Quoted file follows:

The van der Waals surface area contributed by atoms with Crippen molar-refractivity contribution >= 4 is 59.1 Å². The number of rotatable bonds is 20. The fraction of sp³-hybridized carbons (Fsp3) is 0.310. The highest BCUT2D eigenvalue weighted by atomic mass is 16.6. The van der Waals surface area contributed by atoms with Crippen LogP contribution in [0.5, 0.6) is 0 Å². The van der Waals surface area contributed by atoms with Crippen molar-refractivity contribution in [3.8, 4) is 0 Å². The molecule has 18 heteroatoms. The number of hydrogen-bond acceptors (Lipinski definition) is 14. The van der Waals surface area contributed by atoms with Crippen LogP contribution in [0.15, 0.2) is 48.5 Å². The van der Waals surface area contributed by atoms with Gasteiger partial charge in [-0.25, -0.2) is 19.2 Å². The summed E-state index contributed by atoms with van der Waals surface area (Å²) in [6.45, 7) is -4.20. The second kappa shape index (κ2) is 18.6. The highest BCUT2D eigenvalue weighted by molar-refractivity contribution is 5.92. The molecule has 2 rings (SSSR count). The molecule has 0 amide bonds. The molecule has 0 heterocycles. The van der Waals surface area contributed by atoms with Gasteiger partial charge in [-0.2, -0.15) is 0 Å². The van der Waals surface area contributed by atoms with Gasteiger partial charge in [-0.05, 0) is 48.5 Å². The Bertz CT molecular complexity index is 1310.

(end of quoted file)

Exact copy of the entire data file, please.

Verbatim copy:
The van der Waals surface area contributed by atoms with Crippen molar-refractivity contribution >= 4 is 59.1 Å². The number of rotatable bonds is 20. The fraction of sp³-hybridized carbons (Fsp3) is 0.310. The highest BCUT2D eigenvalue weighted by atomic mass is 16.6. The van der Waals surface area contributed by atoms with Crippen LogP contribution in [0.5, 0.6) is 0 Å². The van der Waals surface area contributed by atoms with Crippen molar-refractivity contribution in [3.8, 4) is 0 Å². The molecule has 18 heteroatoms. The number of hydrogen-bond acceptors (Lipinski definition) is 14. The van der Waals surface area contributed by atoms with Crippen LogP contribution in [0.15, 0.2) is 48.5 Å². The van der Waals surface area contributed by atoms with Gasteiger partial charge in [-0.25, -0.2) is 19.2 Å². The summed E-state index contributed by atoms with van der Waals surface area (Å²) in [6.45, 7) is -4.20. The second kappa shape index (κ2) is 18.6. The highest BCUT2D eigenvalue weighted by molar-refractivity contribution is 5.92. The molecule has 2 rings (SSSR count). The molecule has 0 amide bonds. The molecule has 0 heterocycles. The van der Waals surface area contributed by atoms with Gasteiger partial charge in [-0.2, -0.15) is 0 Å². The van der Waals surface area contributed by atoms with Gasteiger partial charge in [-0.05, 0) is 48.5 Å². The Bertz CT molecular complexity index is 1310.